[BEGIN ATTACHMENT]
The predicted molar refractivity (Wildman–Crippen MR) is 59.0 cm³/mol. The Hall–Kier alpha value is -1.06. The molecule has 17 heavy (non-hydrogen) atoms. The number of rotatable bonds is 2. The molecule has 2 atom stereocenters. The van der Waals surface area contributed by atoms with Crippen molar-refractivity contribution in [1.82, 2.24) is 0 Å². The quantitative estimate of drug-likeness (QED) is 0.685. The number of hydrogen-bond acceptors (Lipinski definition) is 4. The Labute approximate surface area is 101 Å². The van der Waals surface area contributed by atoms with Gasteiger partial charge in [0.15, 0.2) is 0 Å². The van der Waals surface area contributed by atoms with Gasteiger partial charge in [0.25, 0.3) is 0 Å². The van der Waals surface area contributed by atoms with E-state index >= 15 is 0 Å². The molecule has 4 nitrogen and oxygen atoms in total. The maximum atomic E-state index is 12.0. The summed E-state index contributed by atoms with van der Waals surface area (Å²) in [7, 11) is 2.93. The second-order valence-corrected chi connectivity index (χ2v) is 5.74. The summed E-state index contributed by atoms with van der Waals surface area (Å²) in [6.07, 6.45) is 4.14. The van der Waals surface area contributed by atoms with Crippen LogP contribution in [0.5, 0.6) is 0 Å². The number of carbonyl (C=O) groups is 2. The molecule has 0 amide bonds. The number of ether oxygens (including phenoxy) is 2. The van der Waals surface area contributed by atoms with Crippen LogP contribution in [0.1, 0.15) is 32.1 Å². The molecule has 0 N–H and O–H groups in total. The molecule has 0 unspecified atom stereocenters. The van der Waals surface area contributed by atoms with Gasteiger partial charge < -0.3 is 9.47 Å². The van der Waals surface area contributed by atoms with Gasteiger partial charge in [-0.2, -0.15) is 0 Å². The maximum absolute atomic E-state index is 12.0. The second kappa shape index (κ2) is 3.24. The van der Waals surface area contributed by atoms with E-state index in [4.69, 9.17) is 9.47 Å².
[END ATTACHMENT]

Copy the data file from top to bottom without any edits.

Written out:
The predicted molar refractivity (Wildman–Crippen MR) is 59.0 cm³/mol. The Hall–Kier alpha value is -1.06. The molecule has 17 heavy (non-hydrogen) atoms. The number of rotatable bonds is 2. The molecule has 2 atom stereocenters. The van der Waals surface area contributed by atoms with Crippen molar-refractivity contribution in [1.82, 2.24) is 0 Å². The quantitative estimate of drug-likeness (QED) is 0.685. The number of hydrogen-bond acceptors (Lipinski definition) is 4. The Labute approximate surface area is 101 Å². The van der Waals surface area contributed by atoms with Gasteiger partial charge in [0.15, 0.2) is 0 Å². The van der Waals surface area contributed by atoms with Gasteiger partial charge in [0.25, 0.3) is 0 Å². The van der Waals surface area contributed by atoms with E-state index >= 15 is 0 Å². The molecule has 4 nitrogen and oxygen atoms in total. The maximum atomic E-state index is 12.0. The summed E-state index contributed by atoms with van der Waals surface area (Å²) in [7, 11) is 2.93. The second-order valence-corrected chi connectivity index (χ2v) is 5.74. The summed E-state index contributed by atoms with van der Waals surface area (Å²) in [6.07, 6.45) is 4.14. The van der Waals surface area contributed by atoms with Crippen LogP contribution in [0.5, 0.6) is 0 Å². The number of carbonyl (C=O) groups is 2. The molecule has 0 amide bonds. The number of ether oxygens (including phenoxy) is 2. The van der Waals surface area contributed by atoms with Crippen LogP contribution in [0.1, 0.15) is 32.1 Å². The molecule has 0 N–H and O–H groups in total. The molecule has 0 unspecified atom stereocenters. The van der Waals surface area contributed by atoms with Gasteiger partial charge < -0.3 is 9.47 Å². The van der Waals surface area contributed by atoms with Gasteiger partial charge in [-0.2, -0.15) is 0 Å². The maximum absolute atomic E-state index is 12.0. The second kappa shape index (κ2) is 3.24. The van der Waals surface area contributed by atoms with E-state index in [4.69, 9.17) is 9.47 Å².